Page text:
Media parties and the vodka fizz

A lot of what New York Times reporter David Carr says in this interview about the state of the media is so true it's kind of sad. I saw some of the extravagance he mentions in my first amazing journalism gig in New York (at a magazine which has, incidentally, since folded.) I remember consciously trying to savor every fancy dinner, town car and nice hotel room, since for me, an entry-level 20-year-old, it all didn't really make sense.

But even when you know deep down that something is too good to be true, it's still upsetting when the inevitable end comes. It's starting to set in that the past 15 years have been an unsustainable anomaly for not just finance, but a lot of other industries too.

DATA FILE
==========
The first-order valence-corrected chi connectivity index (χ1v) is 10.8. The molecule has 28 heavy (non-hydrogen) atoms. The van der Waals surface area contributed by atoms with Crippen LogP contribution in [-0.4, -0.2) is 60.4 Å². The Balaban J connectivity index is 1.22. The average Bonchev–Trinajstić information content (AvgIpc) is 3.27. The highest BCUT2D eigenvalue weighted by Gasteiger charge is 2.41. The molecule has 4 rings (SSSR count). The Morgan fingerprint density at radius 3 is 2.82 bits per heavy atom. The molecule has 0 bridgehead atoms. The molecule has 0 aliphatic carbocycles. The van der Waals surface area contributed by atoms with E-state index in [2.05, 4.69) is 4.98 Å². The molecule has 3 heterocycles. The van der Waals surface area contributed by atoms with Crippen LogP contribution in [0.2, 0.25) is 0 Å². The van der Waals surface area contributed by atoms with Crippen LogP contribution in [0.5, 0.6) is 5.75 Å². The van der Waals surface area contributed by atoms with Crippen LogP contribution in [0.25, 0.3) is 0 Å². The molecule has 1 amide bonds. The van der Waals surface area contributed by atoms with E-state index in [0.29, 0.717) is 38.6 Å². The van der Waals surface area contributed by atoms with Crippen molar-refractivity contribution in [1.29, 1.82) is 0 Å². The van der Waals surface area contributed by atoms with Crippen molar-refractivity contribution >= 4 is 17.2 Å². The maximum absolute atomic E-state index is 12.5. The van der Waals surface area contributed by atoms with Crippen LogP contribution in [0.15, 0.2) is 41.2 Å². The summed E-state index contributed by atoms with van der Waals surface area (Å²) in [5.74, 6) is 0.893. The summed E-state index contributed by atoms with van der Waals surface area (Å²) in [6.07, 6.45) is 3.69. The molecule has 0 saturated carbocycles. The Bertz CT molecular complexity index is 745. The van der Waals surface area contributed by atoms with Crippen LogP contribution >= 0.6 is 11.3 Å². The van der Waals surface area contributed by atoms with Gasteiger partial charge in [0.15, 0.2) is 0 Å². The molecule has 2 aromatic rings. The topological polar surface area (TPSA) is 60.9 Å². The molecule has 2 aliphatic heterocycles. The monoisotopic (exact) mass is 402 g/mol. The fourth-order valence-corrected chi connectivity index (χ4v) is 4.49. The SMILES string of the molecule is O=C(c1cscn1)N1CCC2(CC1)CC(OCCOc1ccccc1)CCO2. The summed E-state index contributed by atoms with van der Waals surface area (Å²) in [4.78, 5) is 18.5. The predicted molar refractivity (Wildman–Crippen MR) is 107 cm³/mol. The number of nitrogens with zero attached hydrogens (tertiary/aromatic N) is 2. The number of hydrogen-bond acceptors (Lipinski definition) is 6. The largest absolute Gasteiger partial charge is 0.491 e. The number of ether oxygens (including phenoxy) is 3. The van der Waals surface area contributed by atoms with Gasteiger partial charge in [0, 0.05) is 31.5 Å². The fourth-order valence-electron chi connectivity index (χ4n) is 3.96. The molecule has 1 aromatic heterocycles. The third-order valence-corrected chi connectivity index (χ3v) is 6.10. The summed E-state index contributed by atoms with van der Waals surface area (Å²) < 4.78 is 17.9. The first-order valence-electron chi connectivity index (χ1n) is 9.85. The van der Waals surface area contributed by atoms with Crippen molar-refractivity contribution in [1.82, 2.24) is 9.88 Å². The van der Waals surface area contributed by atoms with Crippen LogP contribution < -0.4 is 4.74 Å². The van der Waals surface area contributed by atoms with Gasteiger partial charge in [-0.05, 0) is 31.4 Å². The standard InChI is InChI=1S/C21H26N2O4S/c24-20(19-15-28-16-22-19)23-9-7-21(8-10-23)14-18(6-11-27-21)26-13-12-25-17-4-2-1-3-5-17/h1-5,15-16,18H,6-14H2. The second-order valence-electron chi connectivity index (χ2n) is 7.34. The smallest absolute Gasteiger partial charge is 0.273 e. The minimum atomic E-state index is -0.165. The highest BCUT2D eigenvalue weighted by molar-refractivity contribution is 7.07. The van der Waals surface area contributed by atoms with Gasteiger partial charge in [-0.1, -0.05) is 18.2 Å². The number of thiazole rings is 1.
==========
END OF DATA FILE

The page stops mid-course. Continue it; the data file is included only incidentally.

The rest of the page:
A particularly relevant excerpt of Carr's real talk:

"I think one thing that people do not understand is, as recently as four or five years ago, to be a member of Manhattan media, you weren't rich, but you lived as a rich person might. You went to the parties that a rich person would go to, you ate the food that a rich person would eat, you drank the vodka that a rich person would drink, and you'd end up in black cars, and you'd end up sometimes on boats and in helicopters.

"We lived as kings, and it convinced us, I think, that there was a significant underlying value to what we did. And I think we're finding out now that the real, actual value of journalism in the current economy is not that high."
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